Thursday, November 04, 2010

Later and later

The leaves are falling every day, a little or a lot. Today is a rainy day, to be followed by a breezy one, so I expect not many leaves will be left by the end of tomorrow. This is something I look forward to every year because it means I can see the sky again. It means I have a view again. It means I can see through the woods again when I sit on my back deck.

I have been in my cabin for nearly 20 years now, and each year the leaf fall is a day or two later than the previous year. For a good many years, I could count on the leaves being down before Halloween. Sometime around the 26th or 27th or 28th they were down. Then the leaf fall became Halloween itself. Now, the leaf fall is slipping past the first of November and will soon threaten not to finish until the second week of the month.

Climate change? Global warming? Call it what you will, but a change in the date of leaf fall by two weeks over 20 years is a lot, no matter how you name it. That’s two weeks less for the leaves to decay on the forest floor over the winter and likely two weeks less for winter weather, as well. What does that change do for the germination of this year’s nut crop? What does it mean to the water table if warmer weather lasts longer? Likely, thousands of things are affected by such a shift, most of which I suspect we don’t even know about.

Insects can forage later in the year. Warblers arrive in the spring after the point when insects they used to feed on have already dispersed. The trend doesn’t look to be one that shows any sign of slowing down. It’s as though our little blue marble in space is rolling down a hill and picking up speed with every revolution. Stopping or even slowing this freefall will be difficult to impossible, I expect.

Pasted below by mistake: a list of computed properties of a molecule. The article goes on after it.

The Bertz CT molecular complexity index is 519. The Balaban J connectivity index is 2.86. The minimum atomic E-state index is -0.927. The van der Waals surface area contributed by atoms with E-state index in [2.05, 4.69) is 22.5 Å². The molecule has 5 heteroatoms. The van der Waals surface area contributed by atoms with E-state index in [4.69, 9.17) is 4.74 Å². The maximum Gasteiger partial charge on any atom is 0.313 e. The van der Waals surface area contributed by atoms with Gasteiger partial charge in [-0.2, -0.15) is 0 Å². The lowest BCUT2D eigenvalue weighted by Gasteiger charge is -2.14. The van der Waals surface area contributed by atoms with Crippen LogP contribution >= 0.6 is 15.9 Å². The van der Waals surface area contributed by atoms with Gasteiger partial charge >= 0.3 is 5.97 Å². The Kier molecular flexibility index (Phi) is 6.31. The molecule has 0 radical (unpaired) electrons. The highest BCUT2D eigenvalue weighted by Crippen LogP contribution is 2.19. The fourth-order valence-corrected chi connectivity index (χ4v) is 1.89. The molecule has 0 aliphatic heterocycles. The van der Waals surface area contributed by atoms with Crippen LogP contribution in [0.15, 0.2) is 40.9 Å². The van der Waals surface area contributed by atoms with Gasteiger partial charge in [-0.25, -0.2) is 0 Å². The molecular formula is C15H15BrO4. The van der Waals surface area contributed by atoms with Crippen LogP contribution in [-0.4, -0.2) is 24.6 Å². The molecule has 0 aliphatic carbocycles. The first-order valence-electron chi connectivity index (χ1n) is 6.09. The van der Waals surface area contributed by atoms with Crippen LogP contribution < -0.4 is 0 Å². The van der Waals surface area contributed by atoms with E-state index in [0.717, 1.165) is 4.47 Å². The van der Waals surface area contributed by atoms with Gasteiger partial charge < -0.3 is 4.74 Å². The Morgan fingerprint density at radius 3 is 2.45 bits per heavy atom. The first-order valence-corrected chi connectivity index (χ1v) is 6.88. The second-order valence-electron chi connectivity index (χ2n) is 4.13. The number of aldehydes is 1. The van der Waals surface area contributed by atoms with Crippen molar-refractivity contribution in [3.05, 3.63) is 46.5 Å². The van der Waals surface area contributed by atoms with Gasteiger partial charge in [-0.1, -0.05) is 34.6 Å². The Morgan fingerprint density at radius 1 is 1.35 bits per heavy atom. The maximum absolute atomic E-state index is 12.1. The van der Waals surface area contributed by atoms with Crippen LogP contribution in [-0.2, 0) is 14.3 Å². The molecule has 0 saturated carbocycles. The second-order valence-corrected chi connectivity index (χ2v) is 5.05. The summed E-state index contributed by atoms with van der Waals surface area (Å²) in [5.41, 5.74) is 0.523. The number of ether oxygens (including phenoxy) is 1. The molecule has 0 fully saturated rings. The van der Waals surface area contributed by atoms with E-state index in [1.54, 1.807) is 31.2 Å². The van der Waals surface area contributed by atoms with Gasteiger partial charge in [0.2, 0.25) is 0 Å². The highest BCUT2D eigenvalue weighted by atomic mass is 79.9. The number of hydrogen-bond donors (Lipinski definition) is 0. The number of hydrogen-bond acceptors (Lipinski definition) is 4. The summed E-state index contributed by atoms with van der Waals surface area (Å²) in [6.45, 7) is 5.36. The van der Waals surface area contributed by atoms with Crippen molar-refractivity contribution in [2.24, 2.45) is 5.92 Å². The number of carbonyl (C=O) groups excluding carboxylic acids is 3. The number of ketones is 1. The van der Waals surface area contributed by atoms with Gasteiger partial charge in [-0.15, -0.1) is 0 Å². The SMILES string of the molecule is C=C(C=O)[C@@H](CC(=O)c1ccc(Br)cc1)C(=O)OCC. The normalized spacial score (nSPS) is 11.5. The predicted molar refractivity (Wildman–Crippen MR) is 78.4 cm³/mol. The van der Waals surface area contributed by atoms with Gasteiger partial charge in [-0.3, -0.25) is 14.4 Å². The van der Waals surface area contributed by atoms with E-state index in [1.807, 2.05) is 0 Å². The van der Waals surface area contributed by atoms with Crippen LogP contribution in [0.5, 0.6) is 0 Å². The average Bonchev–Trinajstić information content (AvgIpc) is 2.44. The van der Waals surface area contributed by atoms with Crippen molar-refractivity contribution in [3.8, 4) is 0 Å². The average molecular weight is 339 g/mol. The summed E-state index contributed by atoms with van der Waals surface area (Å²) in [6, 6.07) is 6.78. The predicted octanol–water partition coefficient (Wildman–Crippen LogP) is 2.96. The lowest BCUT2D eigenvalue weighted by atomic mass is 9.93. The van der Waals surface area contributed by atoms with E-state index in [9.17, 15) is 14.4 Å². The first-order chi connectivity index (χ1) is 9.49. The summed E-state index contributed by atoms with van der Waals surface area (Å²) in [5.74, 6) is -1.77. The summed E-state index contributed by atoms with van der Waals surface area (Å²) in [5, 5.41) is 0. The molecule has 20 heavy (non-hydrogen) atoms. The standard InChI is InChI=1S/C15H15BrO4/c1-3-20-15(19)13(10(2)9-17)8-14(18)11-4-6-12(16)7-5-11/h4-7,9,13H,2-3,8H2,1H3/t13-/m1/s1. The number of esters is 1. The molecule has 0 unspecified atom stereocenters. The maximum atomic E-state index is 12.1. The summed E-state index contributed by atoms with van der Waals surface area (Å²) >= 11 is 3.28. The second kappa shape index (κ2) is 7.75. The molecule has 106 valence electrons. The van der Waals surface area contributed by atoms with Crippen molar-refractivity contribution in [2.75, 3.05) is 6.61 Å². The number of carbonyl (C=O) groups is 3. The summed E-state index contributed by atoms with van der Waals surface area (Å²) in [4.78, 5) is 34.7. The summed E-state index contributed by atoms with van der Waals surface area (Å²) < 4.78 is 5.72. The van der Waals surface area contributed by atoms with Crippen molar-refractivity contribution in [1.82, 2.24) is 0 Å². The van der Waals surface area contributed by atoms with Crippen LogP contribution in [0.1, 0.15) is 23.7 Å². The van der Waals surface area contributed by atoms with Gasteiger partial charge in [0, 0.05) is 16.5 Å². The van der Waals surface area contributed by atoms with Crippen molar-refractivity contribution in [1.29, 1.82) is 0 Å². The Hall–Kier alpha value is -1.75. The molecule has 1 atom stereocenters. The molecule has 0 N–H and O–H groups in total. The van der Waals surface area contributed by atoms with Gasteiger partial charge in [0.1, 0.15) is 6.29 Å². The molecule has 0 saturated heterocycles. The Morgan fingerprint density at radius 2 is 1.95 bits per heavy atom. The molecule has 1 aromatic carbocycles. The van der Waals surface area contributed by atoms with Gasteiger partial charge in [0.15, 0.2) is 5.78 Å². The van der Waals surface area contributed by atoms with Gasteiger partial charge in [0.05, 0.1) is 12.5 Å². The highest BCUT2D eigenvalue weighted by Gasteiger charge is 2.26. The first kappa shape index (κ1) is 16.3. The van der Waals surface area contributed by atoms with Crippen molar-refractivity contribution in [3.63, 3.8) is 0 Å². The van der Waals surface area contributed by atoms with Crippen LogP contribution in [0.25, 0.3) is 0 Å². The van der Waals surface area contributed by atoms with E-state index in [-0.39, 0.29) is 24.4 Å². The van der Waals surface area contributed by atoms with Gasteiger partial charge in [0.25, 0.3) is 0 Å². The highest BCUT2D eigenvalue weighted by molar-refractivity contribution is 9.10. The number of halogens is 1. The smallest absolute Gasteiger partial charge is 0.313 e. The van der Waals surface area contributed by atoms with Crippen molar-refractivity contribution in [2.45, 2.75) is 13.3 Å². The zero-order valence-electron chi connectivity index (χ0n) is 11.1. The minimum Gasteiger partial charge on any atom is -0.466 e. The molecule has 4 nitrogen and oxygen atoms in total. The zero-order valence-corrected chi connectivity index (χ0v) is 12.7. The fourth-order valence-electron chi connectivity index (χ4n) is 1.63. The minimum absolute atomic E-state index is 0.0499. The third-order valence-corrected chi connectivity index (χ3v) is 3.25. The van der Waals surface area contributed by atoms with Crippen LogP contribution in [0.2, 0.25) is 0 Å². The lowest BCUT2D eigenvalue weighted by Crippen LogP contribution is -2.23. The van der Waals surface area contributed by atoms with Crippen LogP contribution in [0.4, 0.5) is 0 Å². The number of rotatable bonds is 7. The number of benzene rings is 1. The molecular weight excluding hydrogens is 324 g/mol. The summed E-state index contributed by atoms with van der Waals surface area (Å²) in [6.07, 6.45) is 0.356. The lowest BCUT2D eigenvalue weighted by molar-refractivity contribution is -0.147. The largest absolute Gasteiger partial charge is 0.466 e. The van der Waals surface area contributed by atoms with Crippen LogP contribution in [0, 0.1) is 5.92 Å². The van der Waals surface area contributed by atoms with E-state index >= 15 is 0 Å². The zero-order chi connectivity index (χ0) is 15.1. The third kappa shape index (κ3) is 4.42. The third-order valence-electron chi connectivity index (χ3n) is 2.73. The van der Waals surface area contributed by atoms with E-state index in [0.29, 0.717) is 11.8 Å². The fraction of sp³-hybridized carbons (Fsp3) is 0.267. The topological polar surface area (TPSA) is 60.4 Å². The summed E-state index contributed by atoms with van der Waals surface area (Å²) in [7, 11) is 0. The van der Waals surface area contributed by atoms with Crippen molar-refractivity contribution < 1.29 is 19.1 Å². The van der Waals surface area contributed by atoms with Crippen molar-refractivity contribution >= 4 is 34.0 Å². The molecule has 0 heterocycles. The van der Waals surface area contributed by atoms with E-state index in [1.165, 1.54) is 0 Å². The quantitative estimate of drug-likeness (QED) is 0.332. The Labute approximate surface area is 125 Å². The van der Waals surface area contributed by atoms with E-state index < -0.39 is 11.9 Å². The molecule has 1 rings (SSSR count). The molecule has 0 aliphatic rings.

I hope I’m wrong. I hope we can find fixes that don’t entail removing human life from the planet. I hope we are smart enough and care enough about our little blue marble that the best minds on it can find a solution to keep all life on it healthy. But every year the leaves drop a little later than the year or the two years before, and I wonder.


jeannette said...

I can imagine you look forward every year, if it is a view like this!

Cathy said...

Sadly I think the only way to fix Earth problems is get rid of teh humans.

Grizz………… said...

I expect you're right, in both facts and conclusions. Certainly your observations seem to square with mine. Seasons are changing—and the long-term effects are beyond comprehension.

Carolyn H said...

Jeannette: I hope to get a photo of the view sometime this weekend!

Carolyn H.

Carolyn H said...

Cathy: I hope you're wrong, but I'm afraid you're not.


Carolyn H said...

Griz: I think the only way to quantify how these changes will affect the planet and the life on it is to say that the effects will be incalculable.

Carolyn H.